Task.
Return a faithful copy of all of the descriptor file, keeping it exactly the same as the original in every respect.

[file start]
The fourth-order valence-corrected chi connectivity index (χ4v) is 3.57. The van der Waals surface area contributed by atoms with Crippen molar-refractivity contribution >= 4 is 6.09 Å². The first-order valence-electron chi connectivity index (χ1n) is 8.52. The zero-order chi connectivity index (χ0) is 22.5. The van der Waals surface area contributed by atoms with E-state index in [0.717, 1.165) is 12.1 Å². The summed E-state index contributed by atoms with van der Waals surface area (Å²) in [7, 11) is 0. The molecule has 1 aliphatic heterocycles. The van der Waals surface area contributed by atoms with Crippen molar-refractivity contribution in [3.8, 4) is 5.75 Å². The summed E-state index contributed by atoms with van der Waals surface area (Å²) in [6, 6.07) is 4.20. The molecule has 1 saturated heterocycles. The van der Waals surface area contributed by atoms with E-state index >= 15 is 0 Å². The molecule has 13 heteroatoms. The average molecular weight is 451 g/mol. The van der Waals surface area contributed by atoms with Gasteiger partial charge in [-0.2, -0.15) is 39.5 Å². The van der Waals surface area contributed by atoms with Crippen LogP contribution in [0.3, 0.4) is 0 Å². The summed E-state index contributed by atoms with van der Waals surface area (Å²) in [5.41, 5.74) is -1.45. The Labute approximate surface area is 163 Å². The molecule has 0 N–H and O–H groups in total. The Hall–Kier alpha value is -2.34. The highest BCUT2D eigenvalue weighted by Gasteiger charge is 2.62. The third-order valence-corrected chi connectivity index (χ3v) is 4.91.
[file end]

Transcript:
The fourth-order valence-corrected chi connectivity index (χ4v) is 3.57. The van der Waals surface area contributed by atoms with Crippen molar-refractivity contribution >= 4 is 6.09 Å². The first-order valence-electron chi connectivity index (χ1n) is 8.52. The zero-order chi connectivity index (χ0) is 22.5. The van der Waals surface area contributed by atoms with E-state index in [0.717, 1.165) is 12.1 Å². The summed E-state index contributed by atoms with van der Waals surface area (Å²) in [7, 11) is 0. The molecule has 1 aliphatic heterocycles. The van der Waals surface area contributed by atoms with Crippen molar-refractivity contribution in [3.8, 4) is 5.75 Å². The summed E-state index contributed by atoms with van der Waals surface area (Å²) in [6, 6.07) is 4.20. The molecule has 1 saturated heterocycles. The van der Waals surface area contributed by atoms with E-state index >= 15 is 0 Å². The molecule has 13 heteroatoms. The average molecular weight is 451 g/mol. The van der Waals surface area contributed by atoms with Gasteiger partial charge in [-0.2, -0.15) is 39.5 Å². The van der Waals surface area contributed by atoms with Crippen LogP contribution in [0.3, 0.4) is 0 Å². The summed E-state index contributed by atoms with van der Waals surface area (Å²) in [5.41, 5.74) is -1.45. The Labute approximate surface area is 163 Å². The molecule has 0 N–H and O–H groups in total. The Hall–Kier alpha value is -2.34. The highest BCUT2D eigenvalue weighted by Gasteiger charge is 2.62. The third-order valence-corrected chi connectivity index (χ3v) is 4.91.